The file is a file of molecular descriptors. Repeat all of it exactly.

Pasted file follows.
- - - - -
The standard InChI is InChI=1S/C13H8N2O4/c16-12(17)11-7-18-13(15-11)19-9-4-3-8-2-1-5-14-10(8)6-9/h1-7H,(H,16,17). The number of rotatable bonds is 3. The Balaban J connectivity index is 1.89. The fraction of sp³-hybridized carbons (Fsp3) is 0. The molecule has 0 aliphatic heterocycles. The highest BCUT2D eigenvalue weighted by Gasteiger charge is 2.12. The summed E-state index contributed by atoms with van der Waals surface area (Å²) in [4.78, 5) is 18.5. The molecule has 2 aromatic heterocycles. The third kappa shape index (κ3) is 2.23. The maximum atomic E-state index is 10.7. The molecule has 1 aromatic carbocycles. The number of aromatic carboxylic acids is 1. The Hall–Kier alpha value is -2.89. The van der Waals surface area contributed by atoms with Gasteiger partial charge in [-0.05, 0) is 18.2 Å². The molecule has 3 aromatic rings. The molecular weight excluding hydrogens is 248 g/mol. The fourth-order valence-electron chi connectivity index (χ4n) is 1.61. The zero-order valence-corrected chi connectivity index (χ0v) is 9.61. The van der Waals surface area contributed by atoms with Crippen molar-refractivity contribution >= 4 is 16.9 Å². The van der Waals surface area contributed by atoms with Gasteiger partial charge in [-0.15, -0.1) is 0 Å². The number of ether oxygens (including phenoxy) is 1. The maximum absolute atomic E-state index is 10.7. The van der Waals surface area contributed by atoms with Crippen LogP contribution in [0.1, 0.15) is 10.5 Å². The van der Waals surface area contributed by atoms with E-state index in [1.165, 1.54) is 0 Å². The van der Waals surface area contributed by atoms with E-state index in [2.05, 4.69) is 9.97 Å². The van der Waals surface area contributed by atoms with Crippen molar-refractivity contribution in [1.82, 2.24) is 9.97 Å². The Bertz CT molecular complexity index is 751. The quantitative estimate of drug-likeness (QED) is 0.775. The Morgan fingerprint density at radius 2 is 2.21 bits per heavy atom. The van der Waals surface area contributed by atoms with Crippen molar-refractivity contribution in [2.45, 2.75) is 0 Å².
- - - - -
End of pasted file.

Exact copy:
The standard InChI is InChI=1S/C13H8N2O4/c16-12(17)11-7-18-13(15-11)19-9-4-3-8-2-1-5-14-10(8)6-9/h1-7H,(H,16,17). The number of rotatable bonds is 3. The Balaban J connectivity index is 1.89. The fraction of sp³-hybridized carbons (Fsp3) is 0. The molecule has 0 aliphatic heterocycles. The highest BCUT2D eigenvalue weighted by Gasteiger charge is 2.12. The summed E-state index contributed by atoms with van der Waals surface area (Å²) in [4.78, 5) is 18.5. The molecule has 2 aromatic heterocycles. The third kappa shape index (κ3) is 2.23. The maximum atomic E-state index is 10.7. The molecule has 1 aromatic carbocycles. The number of aromatic carboxylic acids is 1. The Hall–Kier alpha value is -2.89. The van der Waals surface area contributed by atoms with Gasteiger partial charge in [-0.05, 0) is 18.2 Å². The molecule has 3 aromatic rings. The molecular weight excluding hydrogens is 248 g/mol. The fourth-order valence-electron chi connectivity index (χ4n) is 1.61. The zero-order valence-corrected chi connectivity index (χ0v) is 9.61. The van der Waals surface area contributed by atoms with Crippen molar-refractivity contribution >= 4 is 16.9 Å². The van der Waals surface area contributed by atoms with Gasteiger partial charge in [-0.15, -0.1) is 0 Å². The number of ether oxygens (including phenoxy) is 1. The maximum absolute atomic E-state index is 10.7. The van der Waals surface area contributed by atoms with Crippen LogP contribution in [0.1, 0.15) is 10.5 Å². The van der Waals surface area contributed by atoms with E-state index in [1.165, 1.54) is 0 Å². The van der Waals surface area contributed by atoms with E-state index in [2.05, 4.69) is 9.97 Å². The van der Waals surface area contributed by atoms with Crippen molar-refractivity contribution in [1.82, 2.24) is 9.97 Å². The Bertz CT molecular complexity index is 751. The quantitative estimate of drug-likeness (QED) is 0.775. The Morgan fingerprint density at radius 2 is 2.21 bits per heavy atom. The van der Waals surface area contributed by atoms with Crippen molar-refractivity contribution in [2.45, 2.75) is 0 Å².